Exploring natural plant products as an option to find new chemical entities as anticancer agents is one of the fastest growing areas of research. Recently, in the last decade, essential oils (EOs) have been under study for their use in cancer therapy and the present review is an attempt to collect and document the available studies indicating EOs and their constituents as anticancer agents. This review enlists nearly 130 studies of EOs from various plant species and their constituents that have been studied so far for their anticancer potential and these studies have been classified as in vitro and in vivo studies for EOs and their constituents. This review also highlights in-depth various mechanisms of action of different EOs and their constituents reported in the treatment strategies for different types of cancer. The current review indicates that EOs and their constituents act by multiple pathways and mechanisms involving apoptosis, cell cycle arrest, antimetastatic and antiangiogenic, increased levels of reactive oxygen and nitrogen species (ROS/RNS), DNA repair modulation, and others to demonstrate their antiproliferative activity in the cancer cell. The effect of EOs and their constituents on tumour suppressor proteins (p53 and Akt), transcription factors (NF-κB and AP-1), MAPK-pathway, and detoxification enzymes like SOD, catalase, glutathione peroxidase, and glutathione reductase has also been discussed.
Cancer has emerged as one of the most alarming diseases in the last few decades throughout the world. It is a multifactorial disease contributing towards uncontrolled growth and invasion of the abnormal cells leading to the formation of tumour. The steep rise in the number of cancer cases may be attributed to the change in food habits, use of tobacco and alcohol, chronic infections, exposure to harmful radiations and chemicals, or more widely due to change in lifestyle and environmental pollution . International Agency for Research on Cancer (IARC) reported that there are approximately 12 million cancer cases and these have accounted for 7.6 million deaths (around 13% of all deaths) in the year 2008 . The recent estimates reveal that the number of new cancer cases and cancer-related deaths has increased by 11% and 7.9, respectively, in the year 2012 as compared to 2008. Further, the developing countries have half the number of cancer incidence cases compared to the developed countries. In India, 0.979 million cancer cases were reported in the year 2010 which is expected to increase to 1.148 million by 2020. The mortality rate among cancer patients is very high. The problem is more serious in economically less developed countries due to the lack of diagnostic techniques, standard methods of treatment, and higher cost of the treatment. People in scientific field are currently overcoming these problems with the use of synthetic drugs. These drugs are designed to specifically target rapidly growing and dividing cells of various tumours. But, these synthetic drugs also affect rapidly dividing normal cells in our body leading to certain other major irreversible side effects. Chemotherapy used in cancer treatment has been reported to induce multidrug resistance . The high cost, increasing drug resistance, and side effects of current therapeutic approaches are forcing the scientists to explore alternative medicines, the traditional medicine, as an option to find new chemical entities for treatment of cancer.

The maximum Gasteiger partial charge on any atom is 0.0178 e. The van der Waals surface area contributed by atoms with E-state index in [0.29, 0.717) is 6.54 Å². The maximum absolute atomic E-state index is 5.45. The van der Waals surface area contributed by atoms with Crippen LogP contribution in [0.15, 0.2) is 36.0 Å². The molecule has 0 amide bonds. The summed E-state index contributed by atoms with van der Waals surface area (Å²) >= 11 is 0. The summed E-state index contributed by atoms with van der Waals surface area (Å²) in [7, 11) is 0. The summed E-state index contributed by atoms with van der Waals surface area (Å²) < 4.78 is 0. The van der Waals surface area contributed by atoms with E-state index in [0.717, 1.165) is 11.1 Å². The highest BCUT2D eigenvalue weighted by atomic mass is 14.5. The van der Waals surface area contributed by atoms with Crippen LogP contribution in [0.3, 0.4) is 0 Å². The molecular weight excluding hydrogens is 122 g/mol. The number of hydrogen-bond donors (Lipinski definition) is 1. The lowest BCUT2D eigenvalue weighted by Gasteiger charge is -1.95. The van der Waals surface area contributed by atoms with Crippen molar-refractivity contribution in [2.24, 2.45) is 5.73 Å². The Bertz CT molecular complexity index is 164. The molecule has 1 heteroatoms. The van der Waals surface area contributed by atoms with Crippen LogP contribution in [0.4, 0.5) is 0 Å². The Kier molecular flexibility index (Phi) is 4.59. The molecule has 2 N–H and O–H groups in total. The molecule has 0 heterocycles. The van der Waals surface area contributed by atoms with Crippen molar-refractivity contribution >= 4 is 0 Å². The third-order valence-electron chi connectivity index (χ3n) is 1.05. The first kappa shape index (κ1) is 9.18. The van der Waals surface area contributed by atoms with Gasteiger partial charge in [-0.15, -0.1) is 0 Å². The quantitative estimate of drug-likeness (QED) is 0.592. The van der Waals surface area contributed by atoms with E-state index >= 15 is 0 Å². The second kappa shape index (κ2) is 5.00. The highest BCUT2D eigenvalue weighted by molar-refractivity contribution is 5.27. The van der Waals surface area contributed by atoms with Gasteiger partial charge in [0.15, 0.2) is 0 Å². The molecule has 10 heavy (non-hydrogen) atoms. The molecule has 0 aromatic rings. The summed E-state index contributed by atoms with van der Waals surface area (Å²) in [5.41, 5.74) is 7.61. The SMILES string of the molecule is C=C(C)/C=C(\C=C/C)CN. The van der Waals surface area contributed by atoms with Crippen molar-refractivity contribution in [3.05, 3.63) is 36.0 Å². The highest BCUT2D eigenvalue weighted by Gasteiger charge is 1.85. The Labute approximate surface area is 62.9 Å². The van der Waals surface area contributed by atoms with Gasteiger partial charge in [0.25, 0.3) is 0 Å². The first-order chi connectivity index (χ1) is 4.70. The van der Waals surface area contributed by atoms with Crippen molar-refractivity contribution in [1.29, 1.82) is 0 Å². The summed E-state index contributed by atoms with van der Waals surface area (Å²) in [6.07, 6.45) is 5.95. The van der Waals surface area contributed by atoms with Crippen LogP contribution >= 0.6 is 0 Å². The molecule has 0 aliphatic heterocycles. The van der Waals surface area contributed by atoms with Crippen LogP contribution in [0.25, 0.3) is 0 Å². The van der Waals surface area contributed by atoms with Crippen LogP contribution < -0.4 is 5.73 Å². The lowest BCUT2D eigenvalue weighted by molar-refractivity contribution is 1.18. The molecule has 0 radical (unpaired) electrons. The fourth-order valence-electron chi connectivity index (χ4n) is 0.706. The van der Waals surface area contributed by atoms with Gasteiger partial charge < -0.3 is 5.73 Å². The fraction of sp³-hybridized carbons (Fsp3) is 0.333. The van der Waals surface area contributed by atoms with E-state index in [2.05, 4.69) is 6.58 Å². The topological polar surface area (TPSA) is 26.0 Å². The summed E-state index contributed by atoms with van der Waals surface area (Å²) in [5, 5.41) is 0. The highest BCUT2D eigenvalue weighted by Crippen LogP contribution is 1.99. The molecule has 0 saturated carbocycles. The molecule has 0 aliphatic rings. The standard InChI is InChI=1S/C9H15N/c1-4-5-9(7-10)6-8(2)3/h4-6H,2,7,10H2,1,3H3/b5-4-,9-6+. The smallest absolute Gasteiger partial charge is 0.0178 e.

Among the alternative traditional approaches, various plant products classified as alkaloids, saponins, triterpenes, glycosides, and polyphenols among others have shown very promising anticancer properties in both in vitro and in vivo. There are more than one thousand plants which have been reported to possess significant anticancer properties. Vincristine, vinblastine, colchicine, ellipticine, lepachol, taxol, podophyllotoxin, camptothecin, irinotecan, etoposide, and paclitaxel are classical examples of plant-derived compounds which are found to have wide applications in cancer therapeutics. The plant-derived products are expected to induce lesser side effects compared to synthetic drugs. Among plant derived compounds, essential oils (EOs) from aromatic plants have been reported to possess anticancer properties . EOs have also been reported to improve the quality of life of the cancer patients by lowering the level of their agony . EOs-mediated therapy cannot be a substitute to the standard chemotherapy and radiotherapy but can be used in combination with cancer therapy to decrease the side effects of the drugs. Hence, EOs can be used for improving the health of the cancer patients and as a source of novel anticancer compounds. In the last two decades, a number of researches are exploring anticancer potential of EOs and their components in vitro and in vivo models. Recently, Bhalla et al. reviewed EOs as anticancer agents limiting to the recent literature and a short mechanism(s) of action . However, the current review is a comprehensive one, enlisting nearly 130 studies of EOs from various plant species and their constituents that have been studied so far for their anticancer potential. The studies have been classified as in vitro and in vivo for EOs and their constituents. The current review also highlights in-depth various mechanisms of action of different EOs reported in the treatment strategies for different cancers.
For more information: http://www.ncbi.nlm.nih.gov/pmc/articles/PMC4070586/?report=classic